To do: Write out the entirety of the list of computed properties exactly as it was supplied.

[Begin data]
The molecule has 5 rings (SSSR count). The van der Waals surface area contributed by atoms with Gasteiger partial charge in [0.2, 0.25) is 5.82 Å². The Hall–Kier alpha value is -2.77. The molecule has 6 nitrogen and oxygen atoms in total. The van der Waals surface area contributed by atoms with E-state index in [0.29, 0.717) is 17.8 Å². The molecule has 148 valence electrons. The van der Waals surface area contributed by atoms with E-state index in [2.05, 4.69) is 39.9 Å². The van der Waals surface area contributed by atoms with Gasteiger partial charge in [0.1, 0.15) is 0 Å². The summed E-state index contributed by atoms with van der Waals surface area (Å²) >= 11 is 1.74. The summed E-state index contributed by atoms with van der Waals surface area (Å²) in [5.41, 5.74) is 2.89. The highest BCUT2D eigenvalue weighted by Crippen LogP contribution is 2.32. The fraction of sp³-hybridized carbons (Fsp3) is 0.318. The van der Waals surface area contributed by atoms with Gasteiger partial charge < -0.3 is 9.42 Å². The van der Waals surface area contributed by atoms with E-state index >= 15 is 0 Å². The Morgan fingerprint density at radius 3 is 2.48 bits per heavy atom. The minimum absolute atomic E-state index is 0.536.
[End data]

The molecule has 5 rings (SSSR count). The van der Waals surface area contributed by atoms with Gasteiger partial charge in [0.2, 0.25) is 5.82 Å². The Hall–Kier alpha value is -2.77. The molecule has 6 nitrogen and oxygen atoms in total. The van der Waals surface area contributed by atoms with E-state index in [0.29, 0.717) is 17.8 Å². The molecule has 148 valence electrons. The van der Waals surface area contributed by atoms with E-state index in [2.05, 4.69) is 39.9 Å². The van der Waals surface area contributed by atoms with Gasteiger partial charge in [0.1, 0.15) is 0 Å². The summed E-state index contributed by atoms with van der Waals surface area (Å²) >= 11 is 1.74. The summed E-state index contributed by atoms with van der Waals surface area (Å²) in [5.41, 5.74) is 2.89. The highest BCUT2D eigenvalue weighted by Crippen LogP contribution is 2.32. The fraction of sp³-hybridized carbons (Fsp3) is 0.318. The van der Waals surface area contributed by atoms with Gasteiger partial charge < -0.3 is 9.42 Å². The van der Waals surface area contributed by atoms with E-state index >= 15 is 0 Å². The Morgan fingerprint density at radius 3 is 2.48 bits per heavy atom. The minimum absolute atomic E-state index is 0.536.